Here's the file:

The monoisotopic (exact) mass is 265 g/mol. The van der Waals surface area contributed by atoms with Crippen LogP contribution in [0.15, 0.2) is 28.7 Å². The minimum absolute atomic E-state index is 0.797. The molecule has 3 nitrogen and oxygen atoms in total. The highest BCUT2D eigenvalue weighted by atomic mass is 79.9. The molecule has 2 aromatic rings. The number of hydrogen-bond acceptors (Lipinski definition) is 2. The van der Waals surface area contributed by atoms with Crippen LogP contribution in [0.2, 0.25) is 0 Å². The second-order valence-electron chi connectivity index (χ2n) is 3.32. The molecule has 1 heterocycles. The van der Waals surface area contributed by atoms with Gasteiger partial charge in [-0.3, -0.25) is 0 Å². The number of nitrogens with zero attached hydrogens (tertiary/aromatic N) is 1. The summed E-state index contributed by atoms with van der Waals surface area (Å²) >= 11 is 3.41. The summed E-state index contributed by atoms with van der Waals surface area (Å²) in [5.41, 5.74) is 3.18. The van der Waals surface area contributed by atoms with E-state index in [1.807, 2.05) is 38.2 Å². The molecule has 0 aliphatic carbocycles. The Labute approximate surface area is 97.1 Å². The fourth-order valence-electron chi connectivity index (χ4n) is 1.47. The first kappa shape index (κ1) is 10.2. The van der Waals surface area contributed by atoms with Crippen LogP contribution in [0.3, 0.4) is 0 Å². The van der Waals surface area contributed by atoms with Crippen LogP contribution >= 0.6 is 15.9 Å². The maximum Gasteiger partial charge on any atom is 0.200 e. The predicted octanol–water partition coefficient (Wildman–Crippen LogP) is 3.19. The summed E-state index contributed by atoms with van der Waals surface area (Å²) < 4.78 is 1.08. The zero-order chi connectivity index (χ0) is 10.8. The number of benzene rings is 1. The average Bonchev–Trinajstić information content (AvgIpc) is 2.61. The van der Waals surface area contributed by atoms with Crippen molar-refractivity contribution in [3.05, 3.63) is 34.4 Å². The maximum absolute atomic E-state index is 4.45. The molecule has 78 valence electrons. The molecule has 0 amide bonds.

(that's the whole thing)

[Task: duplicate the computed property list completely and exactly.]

The monoisotopic (exact) mass is 265 g/mol. The van der Waals surface area contributed by atoms with Crippen LogP contribution in [0.15, 0.2) is 28.7 Å². The minimum absolute atomic E-state index is 0.797. The molecule has 3 nitrogen and oxygen atoms in total. The highest BCUT2D eigenvalue weighted by atomic mass is 79.9. The molecule has 2 aromatic rings. The number of hydrogen-bond acceptors (Lipinski definition) is 2. The van der Waals surface area contributed by atoms with Crippen LogP contribution in [0.2, 0.25) is 0 Å². The second-order valence-electron chi connectivity index (χ2n) is 3.32. The molecule has 1 heterocycles. The van der Waals surface area contributed by atoms with Gasteiger partial charge in [-0.3, -0.25) is 0 Å². The number of nitrogens with zero attached hydrogens (tertiary/aromatic N) is 1. The summed E-state index contributed by atoms with van der Waals surface area (Å²) >= 11 is 3.41. The summed E-state index contributed by atoms with van der Waals surface area (Å²) in [5.41, 5.74) is 3.18. The van der Waals surface area contributed by atoms with E-state index in [1.807, 2.05) is 38.2 Å². The molecule has 0 aliphatic carbocycles. The Labute approximate surface area is 97.1 Å². The fourth-order valence-electron chi connectivity index (χ4n) is 1.47. The first kappa shape index (κ1) is 10.2. The van der Waals surface area contributed by atoms with Crippen LogP contribution in [0.3, 0.4) is 0 Å². The van der Waals surface area contributed by atoms with Crippen LogP contribution >= 0.6 is 15.9 Å². The maximum Gasteiger partial charge on any atom is 0.200 e. The predicted octanol–water partition coefficient (Wildman–Crippen LogP) is 3.19. The summed E-state index contributed by atoms with van der Waals surface area (Å²) < 4.78 is 1.08. The zero-order chi connectivity index (χ0) is 10.8. The number of benzene rings is 1. The average Bonchev–Trinajstić information content (AvgIpc) is 2.61. The van der Waals surface area contributed by atoms with Crippen molar-refractivity contribution in [3.05, 3.63) is 34.4 Å². The maximum absolute atomic E-state index is 4.45. The molecule has 78 valence electrons. The molecule has 0 amide bonds.